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LANDSLIDES WRECK HOMES
Soldiers in fatigues and orange-clad rescue workers searched for survivors, picking through debris on huge mounds of earth near the epicenter in Atsuma in southern Hokkaido. Aerial footage showed rescuers with dogs walking through the destruction.

All 26 missing people are from the Atsuma area, where dozens of landslides wrecked homes and other structures and left starkly barren hillsides.

“I just hope they can find him quickly,” one unidentified man told NHK as he watched the search for his missing neighbor.

The quake damaged the big Tomato-Atsuma plant, which normally supplies half of Hokkaido’s power and is located near the epicenter, forcing it to automatically shut down. That caused such instability in the grid that it tripped all other power stations on the island, causing a full blackout.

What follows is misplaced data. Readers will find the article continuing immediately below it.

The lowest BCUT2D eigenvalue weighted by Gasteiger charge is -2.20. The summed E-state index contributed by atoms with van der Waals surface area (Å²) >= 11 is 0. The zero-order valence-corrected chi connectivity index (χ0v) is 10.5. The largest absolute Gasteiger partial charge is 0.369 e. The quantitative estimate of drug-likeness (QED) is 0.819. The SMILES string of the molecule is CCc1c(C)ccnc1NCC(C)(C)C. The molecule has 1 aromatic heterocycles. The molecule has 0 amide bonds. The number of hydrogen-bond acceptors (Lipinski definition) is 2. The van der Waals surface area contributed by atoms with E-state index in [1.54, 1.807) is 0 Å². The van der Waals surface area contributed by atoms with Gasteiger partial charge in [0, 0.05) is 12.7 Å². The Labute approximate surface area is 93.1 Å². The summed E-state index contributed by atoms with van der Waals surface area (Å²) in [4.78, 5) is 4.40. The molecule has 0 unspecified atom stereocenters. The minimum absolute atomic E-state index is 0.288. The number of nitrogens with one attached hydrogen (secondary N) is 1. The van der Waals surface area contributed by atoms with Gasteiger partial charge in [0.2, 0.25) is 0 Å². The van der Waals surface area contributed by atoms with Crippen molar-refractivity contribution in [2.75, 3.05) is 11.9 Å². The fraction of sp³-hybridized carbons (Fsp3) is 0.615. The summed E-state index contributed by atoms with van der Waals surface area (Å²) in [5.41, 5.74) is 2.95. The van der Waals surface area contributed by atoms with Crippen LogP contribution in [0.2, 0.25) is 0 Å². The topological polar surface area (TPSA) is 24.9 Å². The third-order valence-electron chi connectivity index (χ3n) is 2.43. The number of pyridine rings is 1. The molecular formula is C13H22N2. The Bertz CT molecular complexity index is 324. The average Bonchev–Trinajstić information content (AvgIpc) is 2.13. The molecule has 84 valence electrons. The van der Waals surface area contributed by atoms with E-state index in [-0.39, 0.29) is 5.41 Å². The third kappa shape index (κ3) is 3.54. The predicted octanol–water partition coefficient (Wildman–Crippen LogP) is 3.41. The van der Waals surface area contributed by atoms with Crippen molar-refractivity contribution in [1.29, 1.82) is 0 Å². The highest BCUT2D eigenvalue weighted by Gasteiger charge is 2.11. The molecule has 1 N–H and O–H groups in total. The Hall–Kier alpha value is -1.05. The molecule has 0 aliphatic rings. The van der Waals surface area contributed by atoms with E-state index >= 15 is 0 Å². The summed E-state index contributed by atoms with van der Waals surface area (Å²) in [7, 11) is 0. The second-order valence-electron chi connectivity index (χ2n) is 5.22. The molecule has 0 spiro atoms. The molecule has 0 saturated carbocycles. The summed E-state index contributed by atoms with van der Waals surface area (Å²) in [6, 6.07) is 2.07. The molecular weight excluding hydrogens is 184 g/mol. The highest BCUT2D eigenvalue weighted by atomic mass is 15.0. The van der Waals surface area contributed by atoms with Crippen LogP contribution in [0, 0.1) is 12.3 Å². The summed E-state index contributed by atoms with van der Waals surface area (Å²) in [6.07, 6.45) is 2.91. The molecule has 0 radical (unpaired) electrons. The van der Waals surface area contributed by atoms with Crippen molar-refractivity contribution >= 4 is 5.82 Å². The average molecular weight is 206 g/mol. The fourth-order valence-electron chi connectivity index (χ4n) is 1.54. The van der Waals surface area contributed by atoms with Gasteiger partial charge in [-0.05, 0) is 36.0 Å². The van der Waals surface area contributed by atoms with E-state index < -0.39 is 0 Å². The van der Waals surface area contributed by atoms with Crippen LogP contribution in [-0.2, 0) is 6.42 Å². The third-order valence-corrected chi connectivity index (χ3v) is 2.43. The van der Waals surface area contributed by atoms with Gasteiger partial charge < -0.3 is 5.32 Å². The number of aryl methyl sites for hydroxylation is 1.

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Hokkaido Electric was bringing other smaller plants back on line and also receiving some power transferred through undersea cables from the main island of Honshu.

The quake was the second disaster to hit Japan this week alone after a summer during which the country has been battered by deadly typhoons, flooding and a record heat wave.

Kansai International Airport has been shut since Typhoon Jebi ripped through Osaka on Tuesday, although some domestic flights operated by Japan Airlines (JAL) (9201.T) and ANA’s (9202.T) low-cost carrier Peach Aviation resumed on Friday, the carriers said.

JR Hokkaido planned to resume bullet train operations from midday. It was also trying to resume other train services on Friday afternoon, a spokesman said.

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Manufacturers were still affected by power outages.